Her specific goals? To end the undying curse that she believes she never deserved, and to make everyone who ever had anything to do with saddling her with it pay, and pay, and pay. Her time of “tears, shame, and isolation” are over. Now it’s time for violence and rage.
Of course, both this Pandora and the Pandora of myth are known for unleashing horrors upon the world and dealing with the consequences of that personally. How does the impact of her past transgressions define who she is now, and what odds would you lay on her unleashing some more trouble before you’re done here?
Well, she’s spent thousands of years crossing the globe, over and over again, hearing her name cursed for all the evils of the world. She carries this unfathomable guilt and this searing anger with her — guilt because she may very well be responsible for all this suffering, and anger because she thinks she never had a chance to avoid unleashing it. She has reason to believe the game was fixed. So she’s had all the time in the world to crawl through every kind of shame and pain and remorse you can imagine, and she’s come out on the other side of it with a strong, pure sense of purpose. Is that going to lead to more trouble? Yeah, of course it is. But trouble for whom?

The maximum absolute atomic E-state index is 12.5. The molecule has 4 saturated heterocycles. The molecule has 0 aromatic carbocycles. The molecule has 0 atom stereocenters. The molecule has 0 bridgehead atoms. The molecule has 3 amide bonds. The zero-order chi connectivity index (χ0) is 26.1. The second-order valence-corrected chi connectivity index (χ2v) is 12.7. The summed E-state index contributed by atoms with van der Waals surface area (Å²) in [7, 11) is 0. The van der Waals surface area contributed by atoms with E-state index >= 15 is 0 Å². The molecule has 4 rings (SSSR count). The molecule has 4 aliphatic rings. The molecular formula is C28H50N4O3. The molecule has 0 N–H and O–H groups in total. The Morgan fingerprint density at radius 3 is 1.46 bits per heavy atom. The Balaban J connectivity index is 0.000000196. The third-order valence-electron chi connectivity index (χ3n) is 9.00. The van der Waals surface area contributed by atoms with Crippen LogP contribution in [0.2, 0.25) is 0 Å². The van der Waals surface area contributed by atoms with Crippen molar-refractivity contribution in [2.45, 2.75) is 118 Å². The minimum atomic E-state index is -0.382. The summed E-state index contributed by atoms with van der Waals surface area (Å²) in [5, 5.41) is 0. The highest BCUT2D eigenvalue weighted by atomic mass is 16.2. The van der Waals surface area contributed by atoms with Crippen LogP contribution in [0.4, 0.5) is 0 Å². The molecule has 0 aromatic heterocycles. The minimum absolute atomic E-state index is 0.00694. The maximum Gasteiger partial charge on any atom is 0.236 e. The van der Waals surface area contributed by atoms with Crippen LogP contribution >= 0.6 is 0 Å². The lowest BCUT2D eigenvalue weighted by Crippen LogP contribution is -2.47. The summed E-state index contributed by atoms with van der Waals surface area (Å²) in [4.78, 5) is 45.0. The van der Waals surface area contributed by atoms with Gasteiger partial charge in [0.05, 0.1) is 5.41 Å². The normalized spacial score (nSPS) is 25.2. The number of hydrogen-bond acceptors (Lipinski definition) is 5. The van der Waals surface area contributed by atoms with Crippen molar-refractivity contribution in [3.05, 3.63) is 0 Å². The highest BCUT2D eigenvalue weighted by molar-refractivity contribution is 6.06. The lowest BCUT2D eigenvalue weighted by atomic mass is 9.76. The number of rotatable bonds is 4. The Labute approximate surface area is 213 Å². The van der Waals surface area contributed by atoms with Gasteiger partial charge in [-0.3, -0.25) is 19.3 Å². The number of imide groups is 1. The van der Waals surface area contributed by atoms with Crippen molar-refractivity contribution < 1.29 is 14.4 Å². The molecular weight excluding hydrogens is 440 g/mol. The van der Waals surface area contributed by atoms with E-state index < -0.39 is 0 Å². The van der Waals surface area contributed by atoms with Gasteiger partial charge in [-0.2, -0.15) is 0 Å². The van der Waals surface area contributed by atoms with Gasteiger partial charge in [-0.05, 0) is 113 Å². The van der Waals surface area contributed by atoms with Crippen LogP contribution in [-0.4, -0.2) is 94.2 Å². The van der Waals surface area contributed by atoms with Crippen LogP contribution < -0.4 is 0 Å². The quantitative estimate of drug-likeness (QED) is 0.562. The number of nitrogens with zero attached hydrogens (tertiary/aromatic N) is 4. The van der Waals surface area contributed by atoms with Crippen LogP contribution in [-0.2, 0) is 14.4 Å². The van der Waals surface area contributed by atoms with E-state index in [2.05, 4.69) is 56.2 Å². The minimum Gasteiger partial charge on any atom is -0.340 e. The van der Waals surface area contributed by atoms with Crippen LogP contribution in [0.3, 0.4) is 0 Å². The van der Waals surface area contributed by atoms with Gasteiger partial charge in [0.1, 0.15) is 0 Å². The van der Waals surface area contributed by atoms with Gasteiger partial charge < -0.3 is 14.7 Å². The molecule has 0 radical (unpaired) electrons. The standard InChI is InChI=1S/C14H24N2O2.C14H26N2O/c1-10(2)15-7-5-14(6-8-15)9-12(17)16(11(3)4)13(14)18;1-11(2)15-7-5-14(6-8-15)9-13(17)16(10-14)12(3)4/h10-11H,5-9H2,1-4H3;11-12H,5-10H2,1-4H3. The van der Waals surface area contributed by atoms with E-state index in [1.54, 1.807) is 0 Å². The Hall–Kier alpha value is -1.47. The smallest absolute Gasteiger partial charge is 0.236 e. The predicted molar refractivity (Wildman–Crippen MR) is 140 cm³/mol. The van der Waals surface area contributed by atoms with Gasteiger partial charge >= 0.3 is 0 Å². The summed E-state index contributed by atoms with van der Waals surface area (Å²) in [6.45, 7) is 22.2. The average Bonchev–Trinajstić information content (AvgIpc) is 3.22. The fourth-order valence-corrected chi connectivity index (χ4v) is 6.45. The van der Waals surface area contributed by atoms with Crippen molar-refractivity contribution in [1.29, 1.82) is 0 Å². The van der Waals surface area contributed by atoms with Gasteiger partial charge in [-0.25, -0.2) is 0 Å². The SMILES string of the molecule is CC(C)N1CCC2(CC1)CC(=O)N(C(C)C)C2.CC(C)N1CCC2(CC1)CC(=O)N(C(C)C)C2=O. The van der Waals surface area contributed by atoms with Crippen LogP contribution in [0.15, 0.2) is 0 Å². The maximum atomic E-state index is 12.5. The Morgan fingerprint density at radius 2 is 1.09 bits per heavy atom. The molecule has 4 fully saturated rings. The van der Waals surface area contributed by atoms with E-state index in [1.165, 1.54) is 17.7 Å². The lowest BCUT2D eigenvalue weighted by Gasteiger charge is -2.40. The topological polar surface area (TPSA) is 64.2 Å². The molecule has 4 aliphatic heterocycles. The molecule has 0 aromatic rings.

As for the feel of the series overall, the DCU is a place where a lot of different styles of comic can exist right next to each other. How would you describe the tone you’re going for? Classic mystery horror in the vein of things like “Phantom Stranger” and “House of Secrets”? More action-oriented superhero fare? Something in between?
Neither? Both? “Trinity of Sin: Pandora” is an action/horror title. It’s about a blistering quest for vengeance, no-holds barred, with blatant disregard for the costs incurred — until it breaks, like a bloody wave. Then it’s about something else entirely, and I’m not going to give that away just yet.
Your artist, Daniel Sampere, is going to be a new face to a lot of readers. At this point, what’s your impression of his style and how it’ll go along with the story you’re setting out to tell?
I worked with Daniel on the two-issue BATGIRL fill-in I wrote — issues 17 and 18 — and he brought a real sense of energy and dynamic power to the page, and also drew a beautiful Batgirl. He delivered atmosphere and shadow and heat just magnificently in that title. I think he’ll be just perfect for this book.
One of the biggest questions that’ll be following you around as this book gets ready to debut is one of its broader connection to the DCU. Of course, Pandora was instrumental in the birth of the New 52 universe, which takes us into territory defined bystories like “Crisis On Infinite Earths” and the like. In a general sense, what’s your take on those kinds of multiversal stories? What kinds of things can creators do with that setup that they couldn’t otherwise?